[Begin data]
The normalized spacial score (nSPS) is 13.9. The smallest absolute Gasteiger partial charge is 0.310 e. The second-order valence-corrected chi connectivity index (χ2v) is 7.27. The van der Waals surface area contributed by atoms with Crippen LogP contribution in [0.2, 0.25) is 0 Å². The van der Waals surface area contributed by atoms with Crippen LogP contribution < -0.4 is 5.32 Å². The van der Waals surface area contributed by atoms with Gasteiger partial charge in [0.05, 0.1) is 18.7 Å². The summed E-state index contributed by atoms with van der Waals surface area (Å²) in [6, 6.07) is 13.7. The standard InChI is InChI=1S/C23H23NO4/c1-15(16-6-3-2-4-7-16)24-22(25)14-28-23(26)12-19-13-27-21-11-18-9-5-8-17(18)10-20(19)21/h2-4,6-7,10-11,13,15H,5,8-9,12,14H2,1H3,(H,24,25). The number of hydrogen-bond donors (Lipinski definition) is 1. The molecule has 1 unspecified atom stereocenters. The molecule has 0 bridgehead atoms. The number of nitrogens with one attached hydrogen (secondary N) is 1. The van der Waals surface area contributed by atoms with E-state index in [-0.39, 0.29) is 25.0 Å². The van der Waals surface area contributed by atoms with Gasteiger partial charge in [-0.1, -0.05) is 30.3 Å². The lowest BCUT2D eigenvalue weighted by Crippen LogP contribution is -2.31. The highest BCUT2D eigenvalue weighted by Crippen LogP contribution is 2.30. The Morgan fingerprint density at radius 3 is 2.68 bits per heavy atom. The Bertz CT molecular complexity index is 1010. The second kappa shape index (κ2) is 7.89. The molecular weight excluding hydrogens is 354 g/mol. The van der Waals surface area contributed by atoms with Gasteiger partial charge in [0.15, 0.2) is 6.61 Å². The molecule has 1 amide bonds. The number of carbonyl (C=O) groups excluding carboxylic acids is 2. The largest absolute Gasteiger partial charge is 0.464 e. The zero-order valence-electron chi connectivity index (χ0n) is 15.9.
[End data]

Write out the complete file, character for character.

The normalized spacial score (nSPS) is 13.9. The smallest absolute Gasteiger partial charge is 0.310 e. The second-order valence-corrected chi connectivity index (χ2v) is 7.27. The van der Waals surface area contributed by atoms with Crippen LogP contribution in [0.2, 0.25) is 0 Å². The van der Waals surface area contributed by atoms with Crippen LogP contribution < -0.4 is 5.32 Å². The van der Waals surface area contributed by atoms with Gasteiger partial charge in [0.05, 0.1) is 18.7 Å². The summed E-state index contributed by atoms with van der Waals surface area (Å²) in [6, 6.07) is 13.7. The standard InChI is InChI=1S/C23H23NO4/c1-15(16-6-3-2-4-7-16)24-22(25)14-28-23(26)12-19-13-27-21-11-18-9-5-8-17(18)10-20(19)21/h2-4,6-7,10-11,13,15H,5,8-9,12,14H2,1H3,(H,24,25). The number of hydrogen-bond donors (Lipinski definition) is 1. The molecule has 1 unspecified atom stereocenters. The molecule has 0 bridgehead atoms. The number of nitrogens with one attached hydrogen (secondary N) is 1. The van der Waals surface area contributed by atoms with E-state index in [-0.39, 0.29) is 25.0 Å². The van der Waals surface area contributed by atoms with Gasteiger partial charge in [-0.1, -0.05) is 30.3 Å². The lowest BCUT2D eigenvalue weighted by Crippen LogP contribution is -2.31. The highest BCUT2D eigenvalue weighted by Crippen LogP contribution is 2.30. The Morgan fingerprint density at radius 3 is 2.68 bits per heavy atom. The Bertz CT molecular complexity index is 1010. The second kappa shape index (κ2) is 7.89. The molecular weight excluding hydrogens is 354 g/mol. The van der Waals surface area contributed by atoms with Gasteiger partial charge in [0.15, 0.2) is 6.61 Å². The molecule has 1 amide bonds. The number of carbonyl (C=O) groups excluding carboxylic acids is 2. The largest absolute Gasteiger partial charge is 0.464 e. The zero-order valence-electron chi connectivity index (χ0n) is 15.9.